Picasa Is Dead: Long Live Google Photos

Learn about Google's new photo app

Google Picasa

Picasa was Google's primary photo app for many years. The company originally acquired it in 2004 as a compliment to Blogger. It was both a desktop app for Mac and Windows and an online photo gallery. It comes from the age of Flickr, and it's clear today that modern users want an app that connects to their social networks, is easy to use on a mobile device, and allows for editing photos online. That's why it was later replaced by Google Photos in 2016.

Differences Between Picasa and Google Photos

Google Photos branched off of Google+ as a photo sharing service. It allows quick photo searching, classifying, and grouping. It also allows limited photo editing to apply filters and frames, crop images, and add some minor photo tweaking. Essentially, Google Photos focuses on how we use photos and will work to makes it easier for users to quickly edit and share them.

Google Assistant

Google Photos also has a powerful photo assistant that suggests fun features and special effects. Those special effects include: 

  • Panoramas that can be stitched together from a series of photos.
  • Animations that can be created from a series of photos taken at about the same time.
  • Multiple portraits that can be arranged in a "photo-booth" style photo arrangement.
  • Photo arrangements that can be created to mark memories, such as "one year ago" or "two years ago." 
  • Holiday-themed special effects, like Valentine's Day hearts or Halloween skeletons.
  • Interactive story collections created with photos around an event or location. 

Google Assistant is available for both the mobile and web-only versions of Google Photos. You don't have to do anything special to make it happen. It just shows up on its own when you have photos matching the profile. Just go to the Google Photo Assistant section of the app, and you'll see all of its suggestions.


Picasa's biggest weakness (other than depending on a combination desktop and online app) is that it never really allowed for proper, modern sharing. This is not a problem with Google Photos. You can share with Twitter, Google+, and Facebook. You can also create albums with shareable links, just like you could with Picasa Web Albums. As other social networks gain popularity, Google Photos will likely keep adding sharing functions.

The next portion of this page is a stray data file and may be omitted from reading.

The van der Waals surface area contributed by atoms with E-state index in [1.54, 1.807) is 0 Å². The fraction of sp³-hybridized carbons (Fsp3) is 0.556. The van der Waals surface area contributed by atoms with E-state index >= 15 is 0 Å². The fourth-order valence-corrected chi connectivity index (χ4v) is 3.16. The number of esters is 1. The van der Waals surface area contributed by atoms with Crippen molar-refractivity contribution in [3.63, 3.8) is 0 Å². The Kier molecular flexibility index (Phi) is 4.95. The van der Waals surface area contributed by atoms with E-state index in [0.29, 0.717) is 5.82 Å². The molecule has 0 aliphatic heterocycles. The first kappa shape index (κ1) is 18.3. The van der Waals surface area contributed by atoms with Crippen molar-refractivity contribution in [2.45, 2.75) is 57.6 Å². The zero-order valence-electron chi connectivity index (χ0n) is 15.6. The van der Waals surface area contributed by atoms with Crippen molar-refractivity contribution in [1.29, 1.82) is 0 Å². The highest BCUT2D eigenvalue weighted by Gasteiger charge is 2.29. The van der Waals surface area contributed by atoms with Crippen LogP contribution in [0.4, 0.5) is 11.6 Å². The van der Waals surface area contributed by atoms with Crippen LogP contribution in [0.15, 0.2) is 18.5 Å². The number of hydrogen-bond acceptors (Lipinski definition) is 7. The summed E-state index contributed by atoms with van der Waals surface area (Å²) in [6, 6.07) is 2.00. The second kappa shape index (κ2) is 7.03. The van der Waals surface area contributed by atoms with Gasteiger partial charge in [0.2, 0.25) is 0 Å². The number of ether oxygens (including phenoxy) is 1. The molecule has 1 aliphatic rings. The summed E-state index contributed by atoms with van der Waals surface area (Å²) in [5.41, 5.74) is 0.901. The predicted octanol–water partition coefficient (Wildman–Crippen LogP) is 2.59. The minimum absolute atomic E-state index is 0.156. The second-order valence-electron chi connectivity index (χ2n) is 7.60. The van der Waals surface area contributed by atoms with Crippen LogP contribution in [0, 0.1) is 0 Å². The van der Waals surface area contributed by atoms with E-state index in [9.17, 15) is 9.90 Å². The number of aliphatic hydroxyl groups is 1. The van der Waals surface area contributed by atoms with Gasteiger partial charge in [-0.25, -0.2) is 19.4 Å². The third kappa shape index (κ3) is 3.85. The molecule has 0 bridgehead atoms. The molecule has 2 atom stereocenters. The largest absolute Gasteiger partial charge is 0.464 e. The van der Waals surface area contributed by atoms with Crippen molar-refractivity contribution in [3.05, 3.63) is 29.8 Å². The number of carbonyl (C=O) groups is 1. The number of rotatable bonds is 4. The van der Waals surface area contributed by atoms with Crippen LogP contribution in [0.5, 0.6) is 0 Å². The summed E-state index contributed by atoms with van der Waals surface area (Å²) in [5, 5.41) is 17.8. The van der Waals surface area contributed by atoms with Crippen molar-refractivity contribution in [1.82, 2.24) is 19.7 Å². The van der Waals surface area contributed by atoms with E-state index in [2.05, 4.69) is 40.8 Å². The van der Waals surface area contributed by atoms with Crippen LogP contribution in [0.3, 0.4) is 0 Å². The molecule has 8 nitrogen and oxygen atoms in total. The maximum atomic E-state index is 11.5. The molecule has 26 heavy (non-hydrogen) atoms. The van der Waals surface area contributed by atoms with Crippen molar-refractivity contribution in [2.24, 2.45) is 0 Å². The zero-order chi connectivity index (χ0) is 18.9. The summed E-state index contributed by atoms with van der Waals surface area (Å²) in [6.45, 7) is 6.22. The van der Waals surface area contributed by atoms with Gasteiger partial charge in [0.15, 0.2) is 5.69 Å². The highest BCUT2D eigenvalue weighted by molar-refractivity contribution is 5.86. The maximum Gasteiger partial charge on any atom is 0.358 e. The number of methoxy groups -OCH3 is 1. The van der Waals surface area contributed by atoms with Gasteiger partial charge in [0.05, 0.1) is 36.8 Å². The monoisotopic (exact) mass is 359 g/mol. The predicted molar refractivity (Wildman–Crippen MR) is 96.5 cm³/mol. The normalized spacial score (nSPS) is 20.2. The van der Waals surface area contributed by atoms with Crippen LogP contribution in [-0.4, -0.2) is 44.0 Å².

Automatic Backups

One of the most useful features of the Picasa desktop app was that it allowed you to automatically backup photos from your desktop. If you have a digital camera, and you like to preview your vacation photos on your laptop, this is extremely handy. Fear not, you still get the basic functionality using the Google Photos uploader.

To be specific, Google Photos backs up a "high quality" photo but not a full resolution photo, unless you specify it. Full resolution photos will cost you extra storage money, but you can keep the originals on your hard drive or back them up in some other way. 

If you've been relying on backups from your Android phone, no problem. Google Photos has been duplicating them in both spots. Your transition will be smooth. 

Photo Editing

With Google Photos, you can crop, make minor adjustments, and add filters. To add contrast, put on a strange color filter. But, you can't do advanced effects like editing out blemishes. It may not stay this way forever, Google purchased and killed Picnik, a powerful, online photo editing app that allowed for a lot more functions than Google Photos. Google also owns Snapseed, a powerful mobile photo editing app. 

What about Flickr?

Flickr provides a reasonably parallel experience if you're used to features of Picasa. Both allow (or allowed) labels, albums, printing, and geotagging (associating a geographic location with a photo, which is often done automatically by phone cameras and other devices). 

You can print photos or order online prints from either app, and you can bulk upload your photos, embed them, create communities, and add comments. You can specify Creative Commons licenses or retain all copyright protections for your works with easy settings that you can change on a site-wide or per photo basis.  

Flickr is an established player. It's been around for longer, and it's still used by a lot of serious photographers. However, it was recently acquired by SmugMug from Yahoo!, which has been suffering from years of decline. There's no certainty that Flickr will live much longer than Picasa, and once it goes, there may not be a clear migration path to move your photos to another service.